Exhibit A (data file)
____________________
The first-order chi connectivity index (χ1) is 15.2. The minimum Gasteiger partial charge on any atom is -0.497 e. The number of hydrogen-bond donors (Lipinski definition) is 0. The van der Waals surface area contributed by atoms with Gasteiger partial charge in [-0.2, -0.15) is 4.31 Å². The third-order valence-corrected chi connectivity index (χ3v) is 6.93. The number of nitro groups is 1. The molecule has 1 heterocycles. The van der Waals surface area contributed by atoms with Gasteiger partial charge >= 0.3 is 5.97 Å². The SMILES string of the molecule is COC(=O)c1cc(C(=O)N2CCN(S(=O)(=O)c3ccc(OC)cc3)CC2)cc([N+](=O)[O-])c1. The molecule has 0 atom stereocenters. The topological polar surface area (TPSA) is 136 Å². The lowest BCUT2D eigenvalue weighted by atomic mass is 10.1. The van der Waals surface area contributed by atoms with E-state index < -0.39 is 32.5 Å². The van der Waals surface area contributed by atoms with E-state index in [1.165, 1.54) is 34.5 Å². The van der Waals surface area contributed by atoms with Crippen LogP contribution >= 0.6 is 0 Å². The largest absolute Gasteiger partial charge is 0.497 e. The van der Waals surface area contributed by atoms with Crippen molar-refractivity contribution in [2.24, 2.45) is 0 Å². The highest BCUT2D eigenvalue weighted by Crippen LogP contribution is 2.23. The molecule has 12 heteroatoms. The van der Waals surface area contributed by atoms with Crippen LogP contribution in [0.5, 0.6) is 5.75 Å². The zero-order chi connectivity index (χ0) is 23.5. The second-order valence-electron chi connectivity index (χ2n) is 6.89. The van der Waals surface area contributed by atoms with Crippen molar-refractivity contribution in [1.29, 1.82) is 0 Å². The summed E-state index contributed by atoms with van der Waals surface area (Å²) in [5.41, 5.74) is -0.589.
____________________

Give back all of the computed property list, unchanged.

The first-order chi connectivity index (χ1) is 15.2. The minimum Gasteiger partial charge on any atom is -0.497 e. The number of hydrogen-bond donors (Lipinski definition) is 0. The van der Waals surface area contributed by atoms with Gasteiger partial charge in [-0.2, -0.15) is 4.31 Å². The third-order valence-corrected chi connectivity index (χ3v) is 6.93. The number of nitro groups is 1. The molecule has 1 heterocycles. The van der Waals surface area contributed by atoms with Gasteiger partial charge >= 0.3 is 5.97 Å². The SMILES string of the molecule is COC(=O)c1cc(C(=O)N2CCN(S(=O)(=O)c3ccc(OC)cc3)CC2)cc([N+](=O)[O-])c1. The molecule has 0 atom stereocenters. The topological polar surface area (TPSA) is 136 Å². The lowest BCUT2D eigenvalue weighted by atomic mass is 10.1. The van der Waals surface area contributed by atoms with E-state index < -0.39 is 32.5 Å². The van der Waals surface area contributed by atoms with E-state index in [1.165, 1.54) is 34.5 Å². The van der Waals surface area contributed by atoms with Crippen LogP contribution >= 0.6 is 0 Å². The largest absolute Gasteiger partial charge is 0.497 e. The van der Waals surface area contributed by atoms with Crippen molar-refractivity contribution in [2.24, 2.45) is 0 Å². The highest BCUT2D eigenvalue weighted by Crippen LogP contribution is 2.23. The molecule has 12 heteroatoms. The van der Waals surface area contributed by atoms with Crippen LogP contribution in [0.5, 0.6) is 5.75 Å². The zero-order chi connectivity index (χ0) is 23.5. The second-order valence-electron chi connectivity index (χ2n) is 6.89. The van der Waals surface area contributed by atoms with Crippen molar-refractivity contribution in [1.29, 1.82) is 0 Å². The summed E-state index contributed by atoms with van der Waals surface area (Å²) in [5.41, 5.74) is -0.589.